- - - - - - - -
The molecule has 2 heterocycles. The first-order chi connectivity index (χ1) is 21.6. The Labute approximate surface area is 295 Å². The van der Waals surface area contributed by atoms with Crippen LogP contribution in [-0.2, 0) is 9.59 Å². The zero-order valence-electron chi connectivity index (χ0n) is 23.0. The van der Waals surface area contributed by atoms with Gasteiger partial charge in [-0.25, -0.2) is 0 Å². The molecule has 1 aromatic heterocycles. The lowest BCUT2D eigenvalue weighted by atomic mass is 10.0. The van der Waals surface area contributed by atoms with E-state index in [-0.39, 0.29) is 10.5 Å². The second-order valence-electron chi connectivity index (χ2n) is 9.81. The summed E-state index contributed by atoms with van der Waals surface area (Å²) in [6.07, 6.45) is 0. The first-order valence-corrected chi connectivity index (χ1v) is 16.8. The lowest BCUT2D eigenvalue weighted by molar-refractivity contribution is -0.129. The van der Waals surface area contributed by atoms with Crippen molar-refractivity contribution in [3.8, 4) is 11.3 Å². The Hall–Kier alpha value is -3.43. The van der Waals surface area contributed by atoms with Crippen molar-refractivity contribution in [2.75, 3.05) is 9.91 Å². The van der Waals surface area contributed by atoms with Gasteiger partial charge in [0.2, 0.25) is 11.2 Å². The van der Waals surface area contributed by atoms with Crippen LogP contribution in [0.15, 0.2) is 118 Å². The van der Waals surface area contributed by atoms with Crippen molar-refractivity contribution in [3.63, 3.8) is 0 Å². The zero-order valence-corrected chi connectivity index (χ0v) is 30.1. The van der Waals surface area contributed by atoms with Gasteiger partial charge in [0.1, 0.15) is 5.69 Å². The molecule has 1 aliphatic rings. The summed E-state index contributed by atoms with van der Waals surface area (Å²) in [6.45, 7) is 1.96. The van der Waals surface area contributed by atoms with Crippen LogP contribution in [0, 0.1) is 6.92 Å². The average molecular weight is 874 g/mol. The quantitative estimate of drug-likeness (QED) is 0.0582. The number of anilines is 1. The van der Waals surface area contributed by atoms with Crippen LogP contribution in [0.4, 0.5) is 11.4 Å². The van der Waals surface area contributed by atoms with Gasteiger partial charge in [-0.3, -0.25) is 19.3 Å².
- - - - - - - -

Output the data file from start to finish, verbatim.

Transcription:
The molecule has 2 heterocycles. The first-order chi connectivity index (χ1) is 21.6. The Labute approximate surface area is 295 Å². The van der Waals surface area contributed by atoms with Crippen LogP contribution in [-0.2, 0) is 9.59 Å². The zero-order valence-electron chi connectivity index (χ0n) is 23.0. The van der Waals surface area contributed by atoms with Gasteiger partial charge in [-0.25, -0.2) is 0 Å². The molecule has 1 aromatic heterocycles. The lowest BCUT2D eigenvalue weighted by atomic mass is 10.0. The van der Waals surface area contributed by atoms with E-state index in [-0.39, 0.29) is 10.5 Å². The second-order valence-electron chi connectivity index (χ2n) is 9.81. The summed E-state index contributed by atoms with van der Waals surface area (Å²) in [6.07, 6.45) is 0. The first-order valence-corrected chi connectivity index (χ1v) is 16.8. The lowest BCUT2D eigenvalue weighted by molar-refractivity contribution is -0.129. The van der Waals surface area contributed by atoms with Crippen molar-refractivity contribution in [3.8, 4) is 11.3 Å². The Hall–Kier alpha value is -3.43. The van der Waals surface area contributed by atoms with Crippen molar-refractivity contribution in [2.75, 3.05) is 9.91 Å². The van der Waals surface area contributed by atoms with Gasteiger partial charge in [0.2, 0.25) is 11.2 Å². The van der Waals surface area contributed by atoms with Crippen LogP contribution in [0.15, 0.2) is 118 Å². The van der Waals surface area contributed by atoms with Crippen molar-refractivity contribution in [3.63, 3.8) is 0 Å². The zero-order valence-corrected chi connectivity index (χ0v) is 30.1. The van der Waals surface area contributed by atoms with Gasteiger partial charge in [0.1, 0.15) is 5.69 Å². The molecule has 1 aliphatic rings. The summed E-state index contributed by atoms with van der Waals surface area (Å²) in [6.45, 7) is 1.96. The van der Waals surface area contributed by atoms with Crippen LogP contribution in [0, 0.1) is 6.92 Å². The average molecular weight is 874 g/mol. The quantitative estimate of drug-likeness (QED) is 0.0582. The number of anilines is 1. The van der Waals surface area contributed by atoms with Crippen LogP contribution in [0.4, 0.5) is 11.4 Å². The van der Waals surface area contributed by atoms with Gasteiger partial charge in [-0.3, -0.25) is 19.3 Å².